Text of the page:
Forgotten series: Dar Williams – My Better Self (2005)

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Some people say that music and politics don’t mix. That songwriters should stay out of it. That they’re abusing their celebrity in order to push a message. That they should just shut up.

Every time you laugh just a little
Take One step closer, solving a riddle
It echoes … all over the world

Like most polarizing issues, there’s us and there’s them. We … don’t like their songs. They don’t like ours. I like Lee Greenwood’s “God Bless The USA,” but those Dixie Chicks should just move to Canada. You love the Stones’ “Sweet Neo Con” while … well, you get the idea.

Every time you open to kindness
Make one connection, used to divide us
It echoes … all over the world

Sadly, any middle ground viewpoints or alternative paradigms are lost in the dust.

Every time you choose one more morning
Goodness or meanness, life has one warning
It echoes … all over the world

Dar Williams, while her heart may not exactly be in that middle ground, has taken a less confrontational approach. You’ve been reading the lyrics to “Echoes.” It’s the heart and soul of her 2005 record My Better Self. The song (written for Dar by Jules Shear, Rob Hyman and Stewart Lerman) takes a sort of Tibetan prayer flag/all-things-interconnected look at how we might approach the problems of the world. It doesn’t point an accusing finger, it just says, “What if?” Dar was so moved by this song that she actually started Echoes Initiative, which supports community-based charities along the road of her upcoming tour.

My Better Self is a political album only in that it occasionally takes time out to look at the world from all sides. “Empire” worries about what the U.S. has become. “Beautiful Enemy” muses on what causes opposition (between people and nations) and the nature of ‘fault’ (hint: nobody’s innocent).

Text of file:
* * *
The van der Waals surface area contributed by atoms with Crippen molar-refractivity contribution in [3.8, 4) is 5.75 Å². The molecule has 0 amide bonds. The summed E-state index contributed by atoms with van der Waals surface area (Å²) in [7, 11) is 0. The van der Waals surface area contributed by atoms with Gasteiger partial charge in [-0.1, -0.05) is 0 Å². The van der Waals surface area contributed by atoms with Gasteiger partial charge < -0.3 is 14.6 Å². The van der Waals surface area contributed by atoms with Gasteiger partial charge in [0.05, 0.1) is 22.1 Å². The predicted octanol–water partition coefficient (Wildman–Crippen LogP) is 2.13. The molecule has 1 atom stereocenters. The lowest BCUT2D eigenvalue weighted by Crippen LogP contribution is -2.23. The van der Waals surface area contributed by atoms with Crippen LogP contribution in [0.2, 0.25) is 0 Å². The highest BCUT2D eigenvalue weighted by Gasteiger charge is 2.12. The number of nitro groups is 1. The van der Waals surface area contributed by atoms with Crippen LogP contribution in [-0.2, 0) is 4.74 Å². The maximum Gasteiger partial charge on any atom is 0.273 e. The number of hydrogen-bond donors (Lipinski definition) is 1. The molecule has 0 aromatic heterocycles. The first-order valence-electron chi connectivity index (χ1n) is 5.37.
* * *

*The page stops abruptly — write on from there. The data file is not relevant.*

When world concerns are pushed aside, My Better Self winds itself around love (romantic and not) and life (the beginning and the end). The opening “Teen For God” (a long-lost companion to “The Christians & The Pagans”) is a story of an adolescent running headlong into religious paradox. “So Close To My Heart,” written for and about Dar’s child, chronicles the ebb and flow of her creative urges during her pregnancy. “Miss You Till I Meet You” (which, by the way, can make a person tear up just a little) makes you ache for a relationship that has yet to begin.

“Comfortably Numb,” covered as a duet with Ani DiFranco, gives off a strong vibe of mortality considered. “Two Sides Of The River”, on which Dar sings the blues accompanied by Soulive, uses the moving river as a metaphor for how we handle what life has to offer.

Williams uses a more full-band sound on My Better Self, making it more of a pop than folk record (in sound but not in spirit). Sonically, it’s gorgeous. Thanks to guests Marshall Crenshaw (the man on guitar … check out his work on the cover of Neil Young’s “Everybody Knows This Is Nowhere”), Soulive and Patty Larkin. Dar’s nuanced voice has never sounded more at home. Listen to the ethereal “Blue Light Of The Flame” to see what I mean.

When our leader gets the hungry fed food
When you just make love inside your bedroom
It echoes … all over the world

What seems like the companion piece to “Echoes” is the closing “The Hudson.” While not a political statement, it does bring up a person’s sense of community. Also resurrected is the idea of humanity’s interconnectedness. Plus, with Patty Larkin’s harmonies, it’s just a beautiful, beautiful song.

Music and politics can and do mix. The sentiments expressed on My Better Self are heartfelt and quite sincere and require no further justification. And really, I can’t put my own views out there any better than this:

Every time you love just a little
Take one step closer, solving a riddle
It echoes … all over the world

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Mark Saleski

Mark Saleski

Mark Saleski is a writer and music obsessive based out of the woods of central New Hampshire. A past contributor to Jazz.com, Blogcritics.org and Salon, he originated several of our weekly features including the Friday Morning Listen, (Cross the) Heartland, WTF! Wednesday, and Sparks Fly on E Street. Follow him on Twitter: @msaleski. Contact Something Else! at reviews@somethingelsereviews.com.
Mark Saleski
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